The vertebral column is a marvel of designing. It sheaths and protects the spinal cord and allows you to bend, walk, and sit. It’s made up of vertebrae with discs in between for cushioning. Long hours at work, sitting in front of a computer, are toxic to these intervertebral discs.
The strain on your discs is three times more while sitting than standing. So, long periods of sitting can lead to or aggravate a back condition. And you only speed up spine degeneration by slouching and leaning forward while looking at a computer screen.
Problems caused by poor sitting posture
Not maintaining a good posture and adequate back support while sitting, can add strain to muscles in your back. Over time, this can change the anatomy of your spine leading to disc problems that cause constriction of blood vessels and nerves, as well as problems with back muscles. These can cause back and neck pain, as well as headaches, fatigue, and sometimes problems in digestion and breathing.
Practicing good posture while sitting for long thus assumes a lot of importance.
The first step in improving sitting posture is to identify what a bad posture is. Begin by examining your posture while sitting in your office chair and check whether you are:
- Slumping forward while sitting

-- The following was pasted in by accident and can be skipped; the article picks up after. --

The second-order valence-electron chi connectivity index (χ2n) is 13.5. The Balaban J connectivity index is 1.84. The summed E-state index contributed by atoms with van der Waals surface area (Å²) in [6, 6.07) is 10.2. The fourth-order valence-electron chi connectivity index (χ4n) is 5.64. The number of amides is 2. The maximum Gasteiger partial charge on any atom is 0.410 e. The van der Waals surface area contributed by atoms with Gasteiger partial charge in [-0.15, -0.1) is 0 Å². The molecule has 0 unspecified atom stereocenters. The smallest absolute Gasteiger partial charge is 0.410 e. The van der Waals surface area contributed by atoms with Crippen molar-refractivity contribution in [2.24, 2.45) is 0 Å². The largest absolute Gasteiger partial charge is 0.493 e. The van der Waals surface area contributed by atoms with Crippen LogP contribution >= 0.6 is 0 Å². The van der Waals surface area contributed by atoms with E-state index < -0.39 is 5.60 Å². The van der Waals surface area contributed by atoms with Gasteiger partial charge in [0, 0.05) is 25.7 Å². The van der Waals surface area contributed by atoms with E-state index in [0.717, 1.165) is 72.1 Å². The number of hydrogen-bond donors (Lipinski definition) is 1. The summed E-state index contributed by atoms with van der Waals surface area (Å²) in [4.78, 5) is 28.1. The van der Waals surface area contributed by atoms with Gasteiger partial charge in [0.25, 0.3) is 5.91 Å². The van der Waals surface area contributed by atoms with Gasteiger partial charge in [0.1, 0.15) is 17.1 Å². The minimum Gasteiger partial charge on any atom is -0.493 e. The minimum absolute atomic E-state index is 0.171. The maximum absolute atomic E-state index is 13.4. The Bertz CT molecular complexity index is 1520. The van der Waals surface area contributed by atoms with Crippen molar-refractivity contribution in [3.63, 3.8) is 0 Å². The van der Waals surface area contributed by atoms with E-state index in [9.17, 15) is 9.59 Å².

- Not making use of the office chair’s lower back support
- Sliding forward on the seat
Also do observe whether you are slouching with the shoulders hunched forward and/or standing with your stomach sticking out more than normal with too large of an inward curve in the lower back, called Lordosis. These suggest that your spine is already out of whack and you need to be extra careful while sitting for long.
Correct sitting posture
Correct posture means keeping each part of the spine in alignment with its neighbor and maintaining the natural curve of the spine.
To maintain a correct sitting posture, just do the following:
- Be sure to align your back against the backrest of your office chair. Why? Because the lumbar spine has an inward curve and sitting for long periods without support for this curve causes slouching of the body. This flattens the natural curve and strains the discs in the lower spine. An ergonomic chair provides support for this curve.
- Avoid slouching or leaning forward.
- Using an ergonomically designed chair which supports your lower back and has adjustable armrests which allow your arms to rest comfortably and shoulders to be relaxed, especially while typing.
- Keeping your knees even with the hips, or slightly higher while sitting.
- Placing your feet flat on the floor.
- Always sitting in the office chair with shoulders straight.
Also, remember to not sit in one place for too long, however difficult it may be. Get up to stretch and walk around every 20 to 30 minutes and do pace around when talking on the phone.
Your spine is designed for movement, not sitting, and moving it keeps it healthy by fuelling it with healthy nutrients. This ‘keep moving’ mantra will keep your spine fit and fine.